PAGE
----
The St. Petersburg Grand Choral Synagogue, at 2 Lermontovsky Prospekt, is one of the largest in Europe. It serves a shrinking and aging Jewish population, in a city and country that have a history of anti-Jewish sentiment.
For about the first hundred years of St. Petersburg’s existence, Jews were officially forbidden from living in the city. Nevertheless, some lived in the city in order to serve Russian leaders, primarily as merchants or doctors.
Toward the beginning of the 19th century, restrictions on Jews were relaxed, though many were still required to live within the Pale of Settlement in Russia’s western region.
Throughout the 19th century, St. Petersburg’s Jewish population grew, and Tsar Alexander II granted the community permission to build a synagogue. However, construction did not begin until 1883, following Alexander II’s assasination, which triggered anti-Semitism and pogroms in the Pales of Settlement, though not in St. Petersburg.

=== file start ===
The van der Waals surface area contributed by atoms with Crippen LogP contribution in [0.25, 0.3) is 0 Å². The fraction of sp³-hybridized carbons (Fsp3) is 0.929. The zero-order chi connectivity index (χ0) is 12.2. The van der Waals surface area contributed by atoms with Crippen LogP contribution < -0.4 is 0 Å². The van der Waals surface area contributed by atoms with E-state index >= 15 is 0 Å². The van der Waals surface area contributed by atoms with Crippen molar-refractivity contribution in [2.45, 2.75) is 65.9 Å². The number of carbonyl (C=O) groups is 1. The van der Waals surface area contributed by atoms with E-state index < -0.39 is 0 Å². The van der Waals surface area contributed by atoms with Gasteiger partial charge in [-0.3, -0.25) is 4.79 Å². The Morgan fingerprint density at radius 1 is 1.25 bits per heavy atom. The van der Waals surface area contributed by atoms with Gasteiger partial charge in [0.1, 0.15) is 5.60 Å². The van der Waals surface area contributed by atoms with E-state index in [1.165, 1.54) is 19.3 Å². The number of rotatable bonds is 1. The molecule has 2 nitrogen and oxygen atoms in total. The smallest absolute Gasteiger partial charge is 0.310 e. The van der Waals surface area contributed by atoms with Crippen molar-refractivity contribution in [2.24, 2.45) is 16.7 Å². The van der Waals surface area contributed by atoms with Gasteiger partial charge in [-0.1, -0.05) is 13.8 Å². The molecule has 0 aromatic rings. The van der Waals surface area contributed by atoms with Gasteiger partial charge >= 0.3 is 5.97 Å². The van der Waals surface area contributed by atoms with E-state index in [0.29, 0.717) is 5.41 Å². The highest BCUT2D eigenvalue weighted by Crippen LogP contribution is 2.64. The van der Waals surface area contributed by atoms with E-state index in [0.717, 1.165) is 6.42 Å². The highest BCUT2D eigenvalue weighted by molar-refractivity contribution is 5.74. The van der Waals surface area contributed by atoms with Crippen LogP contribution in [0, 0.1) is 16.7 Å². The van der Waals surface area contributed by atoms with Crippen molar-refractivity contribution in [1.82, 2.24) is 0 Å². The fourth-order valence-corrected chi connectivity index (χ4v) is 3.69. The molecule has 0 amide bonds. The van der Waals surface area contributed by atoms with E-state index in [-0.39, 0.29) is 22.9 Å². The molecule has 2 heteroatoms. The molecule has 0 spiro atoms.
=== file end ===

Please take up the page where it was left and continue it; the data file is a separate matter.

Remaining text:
Completed in 1893, the synagogue has witnessed wars and revolutions, but still tenaciously stands today. Having been neglected and looted during the early Communist period, the synagogue was restored between 2001-2003. According to the synagogue’s official history, on which much of this post is based, the synagogue’s various schools currently serve about 500 Jewish children, the future of St. Petersburg’s Jewish community.